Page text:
Files in this item



application/pdfECE499-Sp2013-yen.pdf (876kB)Restricted to U of Illinois
(no description provided)PDF


Title:The Effects of Intelligible Speech on the Phase-Locking of EEG Signals to Audio Stimuli
Author(s):Yen, Sean
Contributor(s):Bretl, Timothy
Subject(s):auditory selective attention
Abstract:Recent studies have shown that neural oscillations in the auditory cortex modulate their phase to match the rhythm of acoustic stimuli. This phase-locking phenomenon could have the effect of improving sensitivity to acoustic cues and increasing prediction accuracy. Furthermore, it has been observed that this phase-locking phenomenon in magnetoencephalograpy (MEG) data is enhanced when the audio stimulus contains intelligible and meaningful speech. This study determines if such a phenomenon can also be observed in electroencephalography (EEG) data. Stimuli were processed using a noise-vocoding technique to vary intelligibility while preserving the acoustic envelope. The stimuli were then presented to human subjects randomly while EEG signals from the subjects were being recorded. After processing the data, this phenomenon was not observed in the EEG signal. It is possible that the increased noise inherent in the EEG signal (when compared with the MEG signal) masks out the desired phenomenon.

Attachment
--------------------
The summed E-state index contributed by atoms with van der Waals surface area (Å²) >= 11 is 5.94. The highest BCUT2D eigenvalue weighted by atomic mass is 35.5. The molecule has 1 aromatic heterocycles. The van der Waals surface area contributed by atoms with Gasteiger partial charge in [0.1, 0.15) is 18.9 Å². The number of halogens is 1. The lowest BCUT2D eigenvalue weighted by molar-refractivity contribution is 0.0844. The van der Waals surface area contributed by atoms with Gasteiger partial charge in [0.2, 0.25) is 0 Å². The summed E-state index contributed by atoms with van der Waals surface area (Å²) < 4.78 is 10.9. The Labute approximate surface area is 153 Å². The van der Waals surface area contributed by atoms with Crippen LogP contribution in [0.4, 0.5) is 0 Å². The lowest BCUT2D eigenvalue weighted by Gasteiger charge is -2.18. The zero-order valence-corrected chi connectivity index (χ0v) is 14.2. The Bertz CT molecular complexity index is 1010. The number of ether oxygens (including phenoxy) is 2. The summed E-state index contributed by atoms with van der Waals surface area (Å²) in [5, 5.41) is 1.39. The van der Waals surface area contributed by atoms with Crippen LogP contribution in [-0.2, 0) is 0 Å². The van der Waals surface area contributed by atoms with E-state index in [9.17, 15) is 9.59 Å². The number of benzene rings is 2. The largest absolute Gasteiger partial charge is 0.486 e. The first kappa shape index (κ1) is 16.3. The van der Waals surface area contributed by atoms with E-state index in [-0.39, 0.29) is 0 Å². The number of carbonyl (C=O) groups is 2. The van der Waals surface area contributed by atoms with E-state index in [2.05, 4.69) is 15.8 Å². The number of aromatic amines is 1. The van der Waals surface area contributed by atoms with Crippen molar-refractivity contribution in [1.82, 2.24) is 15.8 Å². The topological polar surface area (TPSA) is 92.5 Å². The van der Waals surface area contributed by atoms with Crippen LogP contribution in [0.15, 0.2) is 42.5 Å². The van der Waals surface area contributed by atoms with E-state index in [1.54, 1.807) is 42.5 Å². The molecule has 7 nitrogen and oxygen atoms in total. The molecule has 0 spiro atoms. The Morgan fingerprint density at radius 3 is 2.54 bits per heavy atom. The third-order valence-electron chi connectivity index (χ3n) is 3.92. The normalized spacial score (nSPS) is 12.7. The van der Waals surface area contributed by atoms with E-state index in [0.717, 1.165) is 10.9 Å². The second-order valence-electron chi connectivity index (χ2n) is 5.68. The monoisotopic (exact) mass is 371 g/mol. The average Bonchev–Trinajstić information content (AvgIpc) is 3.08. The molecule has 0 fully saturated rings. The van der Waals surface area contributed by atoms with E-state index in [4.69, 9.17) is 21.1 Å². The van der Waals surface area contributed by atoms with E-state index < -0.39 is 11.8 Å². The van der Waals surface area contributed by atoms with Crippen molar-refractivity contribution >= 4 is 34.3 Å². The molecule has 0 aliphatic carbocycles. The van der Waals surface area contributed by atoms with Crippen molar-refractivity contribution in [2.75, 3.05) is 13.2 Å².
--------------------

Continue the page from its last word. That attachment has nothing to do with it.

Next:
Issue Date:2013-05
Publication Status:unpublished
Peer Reviewed:not peer reviewed
Date Available in IDEALS:2014-03-20

This item appears in the following Collection(s)

Item Statistics